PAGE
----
Ask Dr. Hallberg: Is watching TV unhealthy?by Dr. Jon Hallberg, Minnesota Public Radio,
Tom Crann, Minnesota Public Radio
St. Paul, Minn. — TV may be killing you. It's not some righteous bumper sticker. It's backed up by research. Americans spend an average of five hours in front of the TV, by some estimates. Now a new study shows that two hours a day can have a negative impact on your health.
Researchers at the Harvard School of Public Health found a higher risk of diabetes, heart disease and even death among TV watchers. Each two hours of TV a day increased the risk of dying by 13 percent.
MPR's regular medical analyst Dr. Jon Hallberg joined All Things Considered host Tom Crann to talk about the study.
Tom Crann: Headlines like "TV causes death" get your attention, but what really did this study find?
Dr. Jon Hallberg: It's not even really a study in the sense of a research study. It was a meta-analysis. The researchers asked the question: Can we show there's a link between TV watching and bad health. There aren't a lot of studies out there that really get at this. They went back to 1970 and '74, all the way up to 2011 — they really cast their net widely. There were 1,600 studies that looked at some aspect of this, but they only found eight that could really be used for analysis for this. What they found is not a lot of new information.
Crann: Does this data show causality with watching TV or just a lack of exercise?
Hallberg: That's it. There's an association they found. An association is fairly weak, it's not an actual causal relationship, but they concluded that it's biologically plausible that watching television can lead to these problems. If you're watching TV for hours at a time, and the average American is doing this five hours a day, there's something else you're not doing: You're not being active, you're sitting there. And that's ultimately not very healthy. When people are watching TV for that much, they're also eating. Typically you're not eating fruits and vegetables while you're watching television. You're having your meals there, you're eating things that are being advertised on TV. It's high calories and little activity and that's a bad recipe for health.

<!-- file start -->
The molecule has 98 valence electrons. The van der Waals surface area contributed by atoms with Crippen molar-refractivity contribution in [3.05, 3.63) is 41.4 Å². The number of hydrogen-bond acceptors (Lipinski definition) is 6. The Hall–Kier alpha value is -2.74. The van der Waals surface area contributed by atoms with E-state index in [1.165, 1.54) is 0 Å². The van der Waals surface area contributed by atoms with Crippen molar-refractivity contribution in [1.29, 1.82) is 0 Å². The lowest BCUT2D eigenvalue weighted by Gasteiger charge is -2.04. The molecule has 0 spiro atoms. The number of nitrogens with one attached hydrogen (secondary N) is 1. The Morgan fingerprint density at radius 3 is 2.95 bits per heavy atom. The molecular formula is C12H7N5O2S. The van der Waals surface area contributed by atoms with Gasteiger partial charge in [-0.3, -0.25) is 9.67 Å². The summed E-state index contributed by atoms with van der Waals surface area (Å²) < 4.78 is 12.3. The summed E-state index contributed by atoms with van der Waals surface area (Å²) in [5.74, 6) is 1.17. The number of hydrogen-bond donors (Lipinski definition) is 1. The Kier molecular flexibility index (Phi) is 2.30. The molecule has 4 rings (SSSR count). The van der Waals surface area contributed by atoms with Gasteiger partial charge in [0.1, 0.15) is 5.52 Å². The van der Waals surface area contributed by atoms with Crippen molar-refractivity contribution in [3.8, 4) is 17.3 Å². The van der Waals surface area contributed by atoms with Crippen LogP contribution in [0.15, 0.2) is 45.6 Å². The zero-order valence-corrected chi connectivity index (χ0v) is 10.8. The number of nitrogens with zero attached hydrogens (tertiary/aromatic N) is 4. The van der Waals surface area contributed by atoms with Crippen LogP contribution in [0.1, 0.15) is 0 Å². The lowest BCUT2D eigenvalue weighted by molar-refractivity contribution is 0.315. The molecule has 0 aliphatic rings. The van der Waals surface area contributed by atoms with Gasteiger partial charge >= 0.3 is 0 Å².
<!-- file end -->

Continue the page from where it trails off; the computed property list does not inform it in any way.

Crann: That leads to what? Heart disease, what else?
Hallberg: Heart disease and diabetes. Sedentary lifestyle, putting on weight, eating too much, those are the big risks for diabetes and heart disease.
Crann: Why are studies like this so important?
Hallberg: In the article they get at the fact that outside of our jobs and sleeping, we spend more time watching TV than any other single activity in the industrialized world. In the U.S. it's 5 hours, in Europe and Australia it's somewhere between 2.5 to 3 hours. So it's a problem all over the developed world. TV is incredibly passive. Watching something requires almost no metabolic output and doesn't require much in the way of thinking either. So you can see if you're a public health person, there's really some interest here in terms of a public health policy and overall health.
Crann: Why do they do studies like this when the results seem so intuitive?
Hallberg: I ran this by a colleague too, and we both agreed that this is one of those "duh" studies. Of course if you just sit and do nothing it's not going to be very healthy. But it's one thing to think that and another thing to prove it and back it up with some numbers. I think this is an attempt at that. What we don't know from this study is if you turn off the TV, does that actually lead to better health.
Crann: Are doctors going to start asking us how much TV we watch?
Hallberg: We already do. Add one more thing to the checklist of things we're supposed to ask. With kids especially, the American Academy of Pediatrics already puts this as one of the first questions we ask kids. But we're changing the word from television to screen time — video games, computers. I think it's worth bringing up. Most parents are readily willing to talk about it because they realize kids shouldn't plant themselves in front of a screen for hours and hours on end.
(Interview transcribed by MPR reporter Elizabeth Dunbar.)
- All Things Considered, 06/21/2011, 4:48 p.m.
Assistant professor in family medicine at the University of Minnesota, and medical director at Mill City Clinic.